Thanks Tim and Declan, this is fantastic. It would be a very high value like 1000, but I only want to show 10 after each click on "add more" and show more as an increment on 10, but at the same time don't lose existing data when more is clicked upon. I could either do client side JS trickery or if I did server side partial refresh (which would be ideal) would I lose existing data? –  pipalia Mar 15 '12 at 13:55
1  
By default, all partial refresh events post the entire form that is associated with them. So if a user has entered data into any of the fields, then clicks "add more", that new data will be posted during the event invocation. On the other hand, this means that as you approach 1000 rows, this event is likely to get incrementally slower, because it will have to post the value of hundreds of fields regardless of whether their values have changed. It's inherently an inefficient design. But it should still work... it will just be slower than when only a few rows are in use. –  Tim Tripcony Mar 15 '12 at 21:20
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You also can have a look at the exercise 23 "Tablewalker". It doesn't do multiple fields but does Multi-value fields which might be better in terms of processing and storage (you can do an @Elements to find out how many are there in a document). The exercise is here: http://www-10.lotus.com/ldd/ddwiki.nsf/dx/Tutorial-Introduction-to-XPages-Exercise-23 While the button only adds one row at a time, it is easy to adjust.

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Thank you, will give this a go –  pipalia Mar 15 '12 at 22:03
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What you could do is have a Bean with 2 String values Label and Data and a managed bean that has a ArrayList of that object so inside of your repeat control you bind the repeat to the ArrayList and then bind your xp:inputText to rowData.Data and your xp:label to rowData.Label then when you want to add another 5 rows you just add However many more objects into the ArrayList then refresh your page, your data will still live in your arraylist and you will have 5 new Empty objects where you can add data.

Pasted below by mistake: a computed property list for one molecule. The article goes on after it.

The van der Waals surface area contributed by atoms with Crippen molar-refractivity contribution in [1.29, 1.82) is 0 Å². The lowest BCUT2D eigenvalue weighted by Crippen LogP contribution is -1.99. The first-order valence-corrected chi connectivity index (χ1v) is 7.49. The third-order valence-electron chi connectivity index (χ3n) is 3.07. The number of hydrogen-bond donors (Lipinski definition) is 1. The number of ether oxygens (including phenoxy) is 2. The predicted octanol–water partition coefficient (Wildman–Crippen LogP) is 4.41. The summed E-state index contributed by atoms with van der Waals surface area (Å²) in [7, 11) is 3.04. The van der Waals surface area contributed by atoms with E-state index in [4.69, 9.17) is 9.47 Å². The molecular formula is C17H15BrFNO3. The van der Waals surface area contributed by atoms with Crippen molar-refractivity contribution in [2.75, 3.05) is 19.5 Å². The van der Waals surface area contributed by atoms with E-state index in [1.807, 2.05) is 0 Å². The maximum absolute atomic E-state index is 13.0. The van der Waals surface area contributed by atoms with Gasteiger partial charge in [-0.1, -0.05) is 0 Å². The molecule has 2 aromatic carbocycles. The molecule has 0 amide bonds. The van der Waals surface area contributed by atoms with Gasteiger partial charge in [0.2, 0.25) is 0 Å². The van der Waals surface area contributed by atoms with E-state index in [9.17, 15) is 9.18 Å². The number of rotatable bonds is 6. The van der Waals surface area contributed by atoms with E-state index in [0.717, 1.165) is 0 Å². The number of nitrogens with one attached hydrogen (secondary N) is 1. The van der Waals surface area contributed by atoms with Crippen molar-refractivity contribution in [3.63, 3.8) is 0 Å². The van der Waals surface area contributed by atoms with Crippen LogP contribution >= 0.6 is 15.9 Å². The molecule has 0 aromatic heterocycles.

public class Data {

private String label;
private String data;

public Data() {

}
//getters and setters

}

public class ManagedBean {

private ArrayList<Data> datalist;  // add a managed property for this one so It will create a new one when needed.

// getters and setters

public addFiveMoreObjects() {
   Data newItem;
   for (int i=0; i<5; i++) {
       newItem = new Data();
       datalist.add(newItem);
   }
}

}

<xp:repeat value="#{managedBean.datalist}" var="rowData">
<xp:text value="#{rowData.label}" />
<xp:inputText value="#{rowData.data} />
</xp:repeat>

<xp:button value="Add 5 More"> // call #{managedBean.addFiveMoreObjects}
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This looks really interesting and many thanks for sharing. Since I haven't started Javabeans dev yet, I might try the other methods first. –  pipalia Mar 15 '12 at 22:05